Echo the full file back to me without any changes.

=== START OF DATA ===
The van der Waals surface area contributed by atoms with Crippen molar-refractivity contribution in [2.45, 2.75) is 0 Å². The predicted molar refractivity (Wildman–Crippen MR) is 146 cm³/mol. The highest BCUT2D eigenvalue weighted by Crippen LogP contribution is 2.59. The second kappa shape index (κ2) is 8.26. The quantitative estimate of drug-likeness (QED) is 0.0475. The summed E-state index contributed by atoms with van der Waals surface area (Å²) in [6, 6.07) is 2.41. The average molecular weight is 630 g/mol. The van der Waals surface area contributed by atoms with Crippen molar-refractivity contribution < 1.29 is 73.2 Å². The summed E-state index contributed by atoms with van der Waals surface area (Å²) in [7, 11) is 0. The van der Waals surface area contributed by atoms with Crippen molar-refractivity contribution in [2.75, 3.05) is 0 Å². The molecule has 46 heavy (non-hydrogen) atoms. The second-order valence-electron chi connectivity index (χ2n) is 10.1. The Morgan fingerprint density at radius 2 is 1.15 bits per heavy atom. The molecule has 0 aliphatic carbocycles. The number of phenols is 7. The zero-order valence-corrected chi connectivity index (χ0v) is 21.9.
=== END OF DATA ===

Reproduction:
The van der Waals surface area contributed by atoms with Crippen molar-refractivity contribution in [2.45, 2.75) is 0 Å². The predicted molar refractivity (Wildman–Crippen MR) is 146 cm³/mol. The highest BCUT2D eigenvalue weighted by Crippen LogP contribution is 2.59. The second kappa shape index (κ2) is 8.26. The quantitative estimate of drug-likeness (QED) is 0.0475. The summed E-state index contributed by atoms with van der Waals surface area (Å²) in [6, 6.07) is 2.41. The average molecular weight is 630 g/mol. The van der Waals surface area contributed by atoms with Crippen molar-refractivity contribution < 1.29 is 73.2 Å². The summed E-state index contributed by atoms with van der Waals surface area (Å²) in [7, 11) is 0. The van der Waals surface area contributed by atoms with Crippen molar-refractivity contribution in [2.75, 3.05) is 0 Å². The molecule has 46 heavy (non-hydrogen) atoms. The second-order valence-electron chi connectivity index (χ2n) is 10.1. The Morgan fingerprint density at radius 2 is 1.15 bits per heavy atom. The molecule has 0 aliphatic carbocycles. The number of phenols is 7. The zero-order valence-corrected chi connectivity index (χ0v) is 21.9.